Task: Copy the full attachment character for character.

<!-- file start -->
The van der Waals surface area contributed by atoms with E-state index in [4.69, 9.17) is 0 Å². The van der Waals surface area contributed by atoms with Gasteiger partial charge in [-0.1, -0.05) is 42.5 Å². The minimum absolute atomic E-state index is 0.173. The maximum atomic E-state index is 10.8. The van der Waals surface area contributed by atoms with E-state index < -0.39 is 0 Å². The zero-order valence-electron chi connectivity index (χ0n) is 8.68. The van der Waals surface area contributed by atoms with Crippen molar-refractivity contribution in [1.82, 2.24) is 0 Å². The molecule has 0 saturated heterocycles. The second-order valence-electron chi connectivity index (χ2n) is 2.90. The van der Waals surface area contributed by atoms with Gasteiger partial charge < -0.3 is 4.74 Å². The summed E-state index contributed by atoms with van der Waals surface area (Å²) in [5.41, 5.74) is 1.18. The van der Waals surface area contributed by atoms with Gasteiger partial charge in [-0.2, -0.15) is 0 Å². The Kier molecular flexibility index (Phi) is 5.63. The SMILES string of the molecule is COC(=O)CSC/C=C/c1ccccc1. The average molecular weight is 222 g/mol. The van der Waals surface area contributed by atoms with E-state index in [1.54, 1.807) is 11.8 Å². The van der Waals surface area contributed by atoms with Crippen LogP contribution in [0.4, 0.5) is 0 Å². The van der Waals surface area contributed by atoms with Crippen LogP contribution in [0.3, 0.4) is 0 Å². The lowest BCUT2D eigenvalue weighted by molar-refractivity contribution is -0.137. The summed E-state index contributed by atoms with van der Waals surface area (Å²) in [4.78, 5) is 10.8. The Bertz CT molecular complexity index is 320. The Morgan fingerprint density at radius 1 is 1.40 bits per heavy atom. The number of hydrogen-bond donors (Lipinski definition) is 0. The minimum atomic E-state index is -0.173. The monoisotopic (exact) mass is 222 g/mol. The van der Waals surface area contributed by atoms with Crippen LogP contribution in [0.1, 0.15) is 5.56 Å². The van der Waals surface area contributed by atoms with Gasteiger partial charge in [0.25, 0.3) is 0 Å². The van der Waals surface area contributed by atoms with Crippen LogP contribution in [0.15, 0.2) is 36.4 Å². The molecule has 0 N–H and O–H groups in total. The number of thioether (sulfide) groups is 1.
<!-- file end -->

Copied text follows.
The van der Waals surface area contributed by atoms with E-state index in [4.69, 9.17) is 0 Å². The van der Waals surface area contributed by atoms with Gasteiger partial charge in [-0.1, -0.05) is 42.5 Å². The minimum absolute atomic E-state index is 0.173. The maximum atomic E-state index is 10.8. The van der Waals surface area contributed by atoms with E-state index < -0.39 is 0 Å². The zero-order valence-electron chi connectivity index (χ0n) is 8.68. The van der Waals surface area contributed by atoms with Crippen molar-refractivity contribution in [1.82, 2.24) is 0 Å². The molecule has 0 saturated heterocycles. The second-order valence-electron chi connectivity index (χ2n) is 2.90. The van der Waals surface area contributed by atoms with Gasteiger partial charge < -0.3 is 4.74 Å². The summed E-state index contributed by atoms with van der Waals surface area (Å²) in [5.41, 5.74) is 1.18. The van der Waals surface area contributed by atoms with Gasteiger partial charge in [-0.2, -0.15) is 0 Å². The Kier molecular flexibility index (Phi) is 5.63. The SMILES string of the molecule is COC(=O)CSC/C=C/c1ccccc1. The average molecular weight is 222 g/mol. The van der Waals surface area contributed by atoms with E-state index in [1.54, 1.807) is 11.8 Å². The van der Waals surface area contributed by atoms with Crippen LogP contribution in [0.4, 0.5) is 0 Å². The van der Waals surface area contributed by atoms with Crippen LogP contribution in [0.3, 0.4) is 0 Å². The lowest BCUT2D eigenvalue weighted by molar-refractivity contribution is -0.137. The summed E-state index contributed by atoms with van der Waals surface area (Å²) in [4.78, 5) is 10.8. The Bertz CT molecular complexity index is 320. The Morgan fingerprint density at radius 1 is 1.40 bits per heavy atom. The number of hydrogen-bond donors (Lipinski definition) is 0. The minimum atomic E-state index is -0.173. The monoisotopic (exact) mass is 222 g/mol. The van der Waals surface area contributed by atoms with Crippen LogP contribution in [0.1, 0.15) is 5.56 Å². The van der Waals surface area contributed by atoms with Gasteiger partial charge in [0.25, 0.3) is 0 Å². The van der Waals surface area contributed by atoms with Crippen LogP contribution in [0.15, 0.2) is 36.4 Å². The molecule has 0 N–H and O–H groups in total. The number of thioether (sulfide) groups is 1.